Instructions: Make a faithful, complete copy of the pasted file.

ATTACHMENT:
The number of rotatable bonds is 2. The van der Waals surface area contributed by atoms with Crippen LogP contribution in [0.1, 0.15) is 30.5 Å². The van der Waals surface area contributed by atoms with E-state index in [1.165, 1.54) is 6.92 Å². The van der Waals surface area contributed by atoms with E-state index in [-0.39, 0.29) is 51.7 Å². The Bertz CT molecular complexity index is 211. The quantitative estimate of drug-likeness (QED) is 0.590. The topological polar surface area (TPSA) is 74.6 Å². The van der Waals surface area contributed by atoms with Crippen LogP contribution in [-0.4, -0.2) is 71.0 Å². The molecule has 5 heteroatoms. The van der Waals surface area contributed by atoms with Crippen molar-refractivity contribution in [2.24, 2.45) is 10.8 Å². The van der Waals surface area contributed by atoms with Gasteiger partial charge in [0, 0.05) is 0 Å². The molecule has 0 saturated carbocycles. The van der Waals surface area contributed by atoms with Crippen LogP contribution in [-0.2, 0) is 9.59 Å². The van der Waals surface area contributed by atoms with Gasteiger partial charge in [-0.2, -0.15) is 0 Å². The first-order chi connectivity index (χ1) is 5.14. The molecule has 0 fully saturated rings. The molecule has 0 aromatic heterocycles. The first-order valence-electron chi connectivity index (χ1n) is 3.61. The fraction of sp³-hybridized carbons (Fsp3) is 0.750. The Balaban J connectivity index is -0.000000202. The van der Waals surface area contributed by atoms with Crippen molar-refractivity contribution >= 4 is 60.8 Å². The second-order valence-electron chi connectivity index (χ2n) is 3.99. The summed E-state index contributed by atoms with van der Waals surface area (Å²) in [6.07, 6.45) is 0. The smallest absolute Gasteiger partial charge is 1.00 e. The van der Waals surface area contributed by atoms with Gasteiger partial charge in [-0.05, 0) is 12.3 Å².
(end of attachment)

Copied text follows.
The number of rotatable bonds is 2. The van der Waals surface area contributed by atoms with Crippen LogP contribution in [0.1, 0.15) is 30.5 Å². The van der Waals surface area contributed by atoms with E-state index in [1.165, 1.54) is 6.92 Å². The van der Waals surface area contributed by atoms with E-state index in [-0.39, 0.29) is 51.7 Å². The Bertz CT molecular complexity index is 211. The quantitative estimate of drug-likeness (QED) is 0.590. The topological polar surface area (TPSA) is 74.6 Å². The van der Waals surface area contributed by atoms with Crippen LogP contribution in [-0.4, -0.2) is 71.0 Å². The molecule has 5 heteroatoms. The van der Waals surface area contributed by atoms with Crippen molar-refractivity contribution in [2.24, 2.45) is 10.8 Å². The van der Waals surface area contributed by atoms with Gasteiger partial charge in [0, 0.05) is 0 Å². The molecule has 0 saturated carbocycles. The van der Waals surface area contributed by atoms with Crippen LogP contribution in [-0.2, 0) is 9.59 Å². The van der Waals surface area contributed by atoms with Gasteiger partial charge in [-0.2, -0.15) is 0 Å². The first-order chi connectivity index (χ1) is 5.14. The molecule has 0 fully saturated rings. The molecule has 0 aromatic heterocycles. The first-order valence-electron chi connectivity index (χ1n) is 3.61. The fraction of sp³-hybridized carbons (Fsp3) is 0.750. The Balaban J connectivity index is -0.000000202. The van der Waals surface area contributed by atoms with Crippen molar-refractivity contribution >= 4 is 60.8 Å². The second-order valence-electron chi connectivity index (χ2n) is 3.99. The summed E-state index contributed by atoms with van der Waals surface area (Å²) in [6.07, 6.45) is 0. The smallest absolute Gasteiger partial charge is 1.00 e. The van der Waals surface area contributed by atoms with Gasteiger partial charge in [-0.05, 0) is 12.3 Å².